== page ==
Oil bosses call phasing out fossil fuels a ‘fantasy’ – but an international agreement is plausible

Such a phase-out requires international cooperation to restrict the supply of fossil fuels, including coal, oil and gas

Oil bosses call phasing out fossil fuels a ‘fantasy’ – but an international agreement is plausible

Estimated reading time: 9 minutes

Harro van Asselt, University of Cambridge; Lauri Peterson, University of Eastern Finland, and Panagiotis Fragkos, National Technical University of Athens

Amin Nasser, chief executive of the world’s largest oil company Saudi Aramco, recently called on nations to “abandon the fantasy” to phase out fossil fuels, adding that the transition to renewable energy sources is “visibly failing”. However, the latest science on climate change is unequivocal: the world must eliminate fossil fuel-based energy systems – and fast.

This won’t be easy, but it is possible. If such cooperative efforts are pursued alongside ambitious action to tackle the demand for fossil fuels, it could lead to environmental and economic benefits.

Some countries are already taking unilateral action to restrict fossil fuels, by, for instance, banning new oil and gas exploration or extraction. Yet their effectiveness is limited: if the supply of fossil fuels is restricted in one part of the world, it may simply increase elsewhere.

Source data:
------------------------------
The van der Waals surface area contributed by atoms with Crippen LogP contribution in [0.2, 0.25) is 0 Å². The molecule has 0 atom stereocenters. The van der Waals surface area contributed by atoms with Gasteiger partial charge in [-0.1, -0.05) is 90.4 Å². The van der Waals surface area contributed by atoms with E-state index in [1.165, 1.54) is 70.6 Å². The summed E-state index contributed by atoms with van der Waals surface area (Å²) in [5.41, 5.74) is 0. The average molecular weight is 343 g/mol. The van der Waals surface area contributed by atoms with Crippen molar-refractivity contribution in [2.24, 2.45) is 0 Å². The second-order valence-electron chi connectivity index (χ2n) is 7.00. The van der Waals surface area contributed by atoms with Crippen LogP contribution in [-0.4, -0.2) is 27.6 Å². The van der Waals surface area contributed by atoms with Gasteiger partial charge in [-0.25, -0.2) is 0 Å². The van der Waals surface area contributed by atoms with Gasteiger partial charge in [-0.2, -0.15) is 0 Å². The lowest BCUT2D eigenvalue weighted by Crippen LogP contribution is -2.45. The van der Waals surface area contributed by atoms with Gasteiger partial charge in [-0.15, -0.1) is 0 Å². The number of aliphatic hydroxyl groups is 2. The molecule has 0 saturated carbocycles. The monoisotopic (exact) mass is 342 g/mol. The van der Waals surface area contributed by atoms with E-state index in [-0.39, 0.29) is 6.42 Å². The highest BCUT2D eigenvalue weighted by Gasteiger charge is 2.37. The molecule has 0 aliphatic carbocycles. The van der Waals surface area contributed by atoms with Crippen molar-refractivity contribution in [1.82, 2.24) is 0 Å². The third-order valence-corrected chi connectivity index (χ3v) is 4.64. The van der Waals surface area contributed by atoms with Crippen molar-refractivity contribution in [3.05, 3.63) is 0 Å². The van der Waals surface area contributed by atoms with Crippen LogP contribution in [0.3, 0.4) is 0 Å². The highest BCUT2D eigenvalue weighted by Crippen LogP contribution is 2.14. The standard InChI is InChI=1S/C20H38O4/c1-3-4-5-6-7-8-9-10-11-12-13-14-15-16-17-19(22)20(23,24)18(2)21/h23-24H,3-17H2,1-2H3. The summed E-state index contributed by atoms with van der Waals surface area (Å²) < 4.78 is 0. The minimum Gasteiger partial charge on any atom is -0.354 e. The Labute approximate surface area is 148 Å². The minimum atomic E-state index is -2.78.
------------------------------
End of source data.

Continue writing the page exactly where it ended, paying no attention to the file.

Getting countries to agree on ditching fossil fuels is hard. The latest UN climate change conference (COP28) proved this when a row broke out between countries over a shared statement on “phasing out” fossil fuels. Countries ultimately agreed to sign off on a call to “transition away” from fossil fuels, but failed to agree exactly how this might be achieved.

While no international agreement on limiting the supply of fossil fuels yet exists, there are precursors which have tended to take two different forms. In a “club model”, several countries agree to restrict fossil fuel production without being legally obliged to do so. One example is the Beyond Oil and Gas Alliance, launched by Denmark and several other countries in 2021. This is a coalition of countries pressing for an international commitment to set a date on ending oil and gas production. Similarly, the Powering Past Coal Alliance, led by the UK and Canada, requires members to sign a declaration that they will phase out coal power.

Another form is the “treaty model”, in which participants sign up to a legally binding agreement to restrict their fossil fuel production. Civil society organisations have campaigned for such a deal in the form of the fossil fuel non-proliferation treaty, which aims to halt new fossil fuel production and phase out existing production, and which has by now gained the support of several countries, including fossil fuel producer Colombia.

What has motivated the few countries who have done it so far to call for a phase-out? Understanding what they have in common could indicate which are likely to lead an international coalition to end fossil fuels – and where pressure from civil society is likely to have the biggest impact.

In a recent article, our multidisciplinary research team explored three possible factors which might make countries more likely to join such a coalition: relatively low reserves of fossil fuels, existing policies for limiting fossil fuel supply and a limited contribution of fossil fuel production to GDP.

Who’s in? Who’s out?